Young Italian Woman Leaning on her Elbow (1900) by Cezanne.
The Classical Revival in Modern Art (c.1900-30)
against a Red Background
When war was declared on 2 August 1914, Pablo Picasso (1881-1973) was staying in Avignon in the south of France. While he was there he painted two pictures - one abstract (Portrait of a Young Girl, 1914, Musee National d'Art Moderne, Centre Georges Pompidou, Paris), the other naturalistic (The Painter and His Model, 1914, Musee Picasso, Paris) - which look so different that it is hard to believe they were painted by the same man, let alone at the same time.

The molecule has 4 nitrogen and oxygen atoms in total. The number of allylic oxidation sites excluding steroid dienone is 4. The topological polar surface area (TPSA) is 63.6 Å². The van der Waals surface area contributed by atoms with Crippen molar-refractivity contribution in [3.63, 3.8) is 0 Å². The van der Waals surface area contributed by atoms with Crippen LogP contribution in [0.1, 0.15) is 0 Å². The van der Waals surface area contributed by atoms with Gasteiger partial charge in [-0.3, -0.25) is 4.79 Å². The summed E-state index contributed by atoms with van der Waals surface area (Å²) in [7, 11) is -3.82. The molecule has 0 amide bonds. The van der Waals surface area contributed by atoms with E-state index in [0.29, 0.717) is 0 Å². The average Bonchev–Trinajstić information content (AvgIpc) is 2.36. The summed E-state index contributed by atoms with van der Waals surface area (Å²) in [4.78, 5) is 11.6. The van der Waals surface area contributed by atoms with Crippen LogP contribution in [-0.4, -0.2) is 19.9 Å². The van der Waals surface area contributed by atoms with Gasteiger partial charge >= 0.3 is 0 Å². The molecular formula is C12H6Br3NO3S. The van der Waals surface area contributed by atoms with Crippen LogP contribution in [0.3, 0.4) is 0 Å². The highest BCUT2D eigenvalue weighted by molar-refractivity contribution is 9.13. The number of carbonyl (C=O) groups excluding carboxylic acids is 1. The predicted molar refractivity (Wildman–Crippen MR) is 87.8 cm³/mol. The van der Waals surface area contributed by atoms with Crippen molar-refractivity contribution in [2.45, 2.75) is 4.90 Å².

Perhaps only Picasso could have changed the direction of modern art with such casual ease. Three years later, pretending to be the neoclassicist J.A.D. Ingres (1780-1867), he depicted his fiancee in a beautiful gown (Olga Picasso in an Armchair, 1917, Musee Picasso, Paris), and his return to classicism was confirmed. (See: Neoclassical Figure Paintings by Picasso, for more details.) At about the same time Gino Severini (1883-1966), associated in the public mind with the provocative Futurists and pictures such as Suburban Train Arriving in Paris (1915, Tate), suddenly produced Maternity (1916, Museo dell' Accademia Etrusca, Cortona), which looks like a Mantegna or a Ghirlandaio. Their 'defection' from the avant-garde movement aroused excited debate, and anticipated a general shift within the art world after the war. It is this shift that is the main theme of this article.